And I know the friends of these stations will continue to make your voices heard, share ideas and concerns, give a few bucks when you can, and encourage others to become invested in public radio.  When all is said and done, and it just about is for me, I couldn’t be more optimistic about the future of NIPR.  Going forward is absolutely the only acceptable direction.  Onward!

Thanks for listening, for reading, for putting in your two cents from time to time.

Peace out.




Filed under Changes, Good Times, The Team

Don’t blog and drive.

No time to blog when you’re pledge driving, folks.  We had a great week of on-air activity and a good week of all the follow up that has to happen.  Thanks, really, to all of you who pledged and supported and watched us dodge bullets during that challenging week.  We ended up in a pretty good place, although we’re always, even in a successful drive, far short of what it takes to run this organization until the next drive.  It’s a strange fund raising model, but it’s the one that seems to work for pub radio.

If you were following the news, you won’t be surprised that we heard from a lot more people than usual during this drive, as far as people calling in for reasons other than to pledge.  The Juan Williams story sparked lots of comments and I’m glad people feel free to weigh in on these difficult issues.  I especially appreciate folks to called in to voice disapproval, but let us know that they would continue to support this, the local station.  And I even had space for members who said they just didn’t feel like they could financially support us at this time, but voiced their concerns with civility.

I didn’t especially appreciate the rude, threatening people who vowed to never give us another dime, to see to it that I personally was taken down along with the station, and to make certain that public media never received another cent of federal funding.  Almost without exception, those calls, the hysterically angry, threatening calls were from people who’d never given us a dime to start with, and most of them, I’m pretty sure, had never listened either.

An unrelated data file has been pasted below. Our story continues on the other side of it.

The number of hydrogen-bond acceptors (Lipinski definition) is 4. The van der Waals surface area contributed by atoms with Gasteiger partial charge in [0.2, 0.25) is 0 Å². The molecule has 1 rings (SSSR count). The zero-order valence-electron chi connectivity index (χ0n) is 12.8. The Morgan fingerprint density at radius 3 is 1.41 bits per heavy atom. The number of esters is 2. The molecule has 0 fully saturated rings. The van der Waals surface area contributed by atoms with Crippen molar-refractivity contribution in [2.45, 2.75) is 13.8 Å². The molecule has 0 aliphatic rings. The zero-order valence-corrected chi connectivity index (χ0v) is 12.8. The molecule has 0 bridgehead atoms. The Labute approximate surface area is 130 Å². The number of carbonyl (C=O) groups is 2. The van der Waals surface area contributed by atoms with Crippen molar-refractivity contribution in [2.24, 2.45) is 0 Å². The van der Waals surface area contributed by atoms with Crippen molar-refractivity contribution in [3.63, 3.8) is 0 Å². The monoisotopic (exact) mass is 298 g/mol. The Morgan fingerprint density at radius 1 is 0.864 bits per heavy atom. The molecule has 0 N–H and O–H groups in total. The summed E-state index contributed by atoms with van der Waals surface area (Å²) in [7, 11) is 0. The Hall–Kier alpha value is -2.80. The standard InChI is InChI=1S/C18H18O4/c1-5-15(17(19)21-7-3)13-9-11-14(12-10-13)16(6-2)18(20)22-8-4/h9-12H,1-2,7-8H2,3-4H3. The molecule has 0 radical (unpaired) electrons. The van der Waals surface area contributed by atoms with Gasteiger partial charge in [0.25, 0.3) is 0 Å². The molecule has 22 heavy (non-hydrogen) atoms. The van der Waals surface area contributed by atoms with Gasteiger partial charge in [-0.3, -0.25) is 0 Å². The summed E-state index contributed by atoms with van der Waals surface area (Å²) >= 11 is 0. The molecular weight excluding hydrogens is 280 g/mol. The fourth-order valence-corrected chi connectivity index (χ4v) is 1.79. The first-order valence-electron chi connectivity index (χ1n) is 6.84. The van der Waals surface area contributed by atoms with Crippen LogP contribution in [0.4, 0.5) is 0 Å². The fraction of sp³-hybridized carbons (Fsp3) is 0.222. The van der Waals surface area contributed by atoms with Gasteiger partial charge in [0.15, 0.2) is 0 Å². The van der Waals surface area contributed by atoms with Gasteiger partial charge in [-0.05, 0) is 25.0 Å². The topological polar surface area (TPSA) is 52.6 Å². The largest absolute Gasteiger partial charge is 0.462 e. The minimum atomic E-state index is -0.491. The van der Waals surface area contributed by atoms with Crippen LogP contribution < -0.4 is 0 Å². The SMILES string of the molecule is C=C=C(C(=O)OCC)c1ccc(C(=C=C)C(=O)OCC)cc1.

That sort of activity takes a lot of energy and pledge drive takes a pretty fair amount of energy all on its own, so we were a tired bunch when the week ended.  But we were, when all was said and done, extremely proud to be working for such a decent group of listeners and contributors.

You get it and for that we are grateful.

And we’re grateful for every pledge made, every encouraging comment, and every show of support for local programming and national offerings, for every suggestion as to how we can better serve this community, and for every “atta girl” and “atta boy” that came our way.

It was a little weird to think about this being my last pledge drive as an official member of this crew.  Early in the week I was pretty emotional about that, because, really, I’ve loved pledge drives.  By the end of the week, I was of a little different mind set, but still just so grateful for the opportunity to have worked with this awesome staff and our faithful listeners.

Thanks for your part in making it a great drive – your gifts, your time on the phones, treats and goodies brought in, and good thoughts and encouragement.  It all matters more than you might think.




P. S.  I suspect there will continue to be a great deal of discussion about the funding of NPR and of local public radio (and television).  For an informative article, might I suggest “Why NPR Matters”, published in The Atlantic?

1 Comment

Filed under Uncategorized